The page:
Leisure is Essential, Study Shows

With summer vacations and, we hope, a more leisurely pace ahead, here’s some information that will ensure you take your much-needed time away from work. Dr. E. Christine Moll is a professional counselor and professor of counseling and human services at Canisius College in Buffalo, NY. She was featured in an article on News-Medical.net about the importance of leisure.

Molls says: “It [leisure] airs out our brain. It renews our spirit. It gives us clarity of thought. It’s a benefit to our blood pressure. It gives us life satisfaction. For all the dimensions of our lives: our physical, mental, spiritual and cognitive health, leisure time should be a necessity not a luxury.” Christine, we like the way you think.

More insight from the article:

Moll also notes that the biggest abusers of the all-work-and-no-play lifestyle are Baby Boomers. “This generation really pushes to gain the American Dream and thinks nothing of putting in long hours or forgoing vacations for only long weekends,” she says. “They often find it hard to put the brakes on, catch their breath and relax.”

Moll’s colleague, David L. Farrugia, PhD, chair of the Counseling and Human Services Department at Canisius and a professional counselor, says that by the time patients come to him, many have already visited their primary doctor for anxiety-like symptoms. Stress is often the culprit. “Physiologically, the body is able to adapt and function at high levels of stress but eventually it begins to take its toll on a person’s mental and physical health,” says Farrugia. In the professional world this condition is known as general adaptive syndrome (GAS), first identified by Hans Selye, MD, who pioneered stress research and is known internationally as the “father of the stress field.”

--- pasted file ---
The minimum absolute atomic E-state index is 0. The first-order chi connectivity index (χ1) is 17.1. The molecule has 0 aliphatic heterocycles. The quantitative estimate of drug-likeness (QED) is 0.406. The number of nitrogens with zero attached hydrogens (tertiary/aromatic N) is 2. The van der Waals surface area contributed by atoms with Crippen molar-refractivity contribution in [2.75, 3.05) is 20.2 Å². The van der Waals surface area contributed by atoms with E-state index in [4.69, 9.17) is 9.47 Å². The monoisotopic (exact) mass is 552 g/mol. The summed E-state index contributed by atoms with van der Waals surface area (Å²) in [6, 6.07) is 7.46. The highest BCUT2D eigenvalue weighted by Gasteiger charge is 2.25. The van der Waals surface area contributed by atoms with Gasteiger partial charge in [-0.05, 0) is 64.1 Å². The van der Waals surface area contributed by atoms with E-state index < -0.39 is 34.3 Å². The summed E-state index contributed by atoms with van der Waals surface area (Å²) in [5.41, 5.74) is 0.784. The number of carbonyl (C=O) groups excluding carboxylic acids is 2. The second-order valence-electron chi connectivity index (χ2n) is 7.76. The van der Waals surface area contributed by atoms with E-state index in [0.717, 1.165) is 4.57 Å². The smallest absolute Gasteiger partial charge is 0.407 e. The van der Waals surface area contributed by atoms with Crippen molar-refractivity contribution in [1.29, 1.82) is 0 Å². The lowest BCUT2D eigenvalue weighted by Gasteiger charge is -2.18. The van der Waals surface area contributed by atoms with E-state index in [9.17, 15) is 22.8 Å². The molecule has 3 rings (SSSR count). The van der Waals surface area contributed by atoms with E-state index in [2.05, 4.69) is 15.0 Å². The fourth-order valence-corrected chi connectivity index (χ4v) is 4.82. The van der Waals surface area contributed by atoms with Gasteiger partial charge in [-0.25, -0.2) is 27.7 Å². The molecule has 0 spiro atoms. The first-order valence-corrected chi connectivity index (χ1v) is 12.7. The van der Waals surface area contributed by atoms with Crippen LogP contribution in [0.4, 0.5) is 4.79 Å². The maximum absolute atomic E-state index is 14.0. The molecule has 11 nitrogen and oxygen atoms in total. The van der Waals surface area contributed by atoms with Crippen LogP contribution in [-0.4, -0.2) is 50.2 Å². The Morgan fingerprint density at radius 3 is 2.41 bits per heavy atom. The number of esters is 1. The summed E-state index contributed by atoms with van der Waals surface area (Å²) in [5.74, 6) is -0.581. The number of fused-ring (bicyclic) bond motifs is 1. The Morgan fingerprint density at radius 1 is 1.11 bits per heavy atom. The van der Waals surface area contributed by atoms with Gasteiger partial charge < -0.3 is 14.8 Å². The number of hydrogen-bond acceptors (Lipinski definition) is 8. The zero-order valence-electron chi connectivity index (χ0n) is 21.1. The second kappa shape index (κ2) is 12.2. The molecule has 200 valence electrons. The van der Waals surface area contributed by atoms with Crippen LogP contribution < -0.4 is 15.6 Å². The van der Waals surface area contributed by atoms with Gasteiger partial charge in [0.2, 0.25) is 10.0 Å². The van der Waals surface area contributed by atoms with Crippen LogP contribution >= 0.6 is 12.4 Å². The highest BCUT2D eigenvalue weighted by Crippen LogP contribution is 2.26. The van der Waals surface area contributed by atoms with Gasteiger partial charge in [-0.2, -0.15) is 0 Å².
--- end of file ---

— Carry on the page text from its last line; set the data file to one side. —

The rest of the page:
If the physical concerns aren’t enough to provoke you to put play into your life, Moll says to consider the long-term benefits of leisure. Under Moll’s guidance, Canisius alumna, Summer M. Reiner examined the pivotal role leisure can play throughout a person’s life. “Findings show that people who nurture leisure activities throughout their lives have a much healthier outlook physically, mentally, emotionally, socially and in their sense of selves, says Reiner.

In our book, The Plan, we stress the need for balance among the three life areas: work, personal/family and economic. If there’s nothing happening on the personal side, and this includes exercise, being with family, good old doing nothing, as well as vacations, then, in time, you’ll feel the effects from that lack of replenishment.

Have you planned your  summer vacation?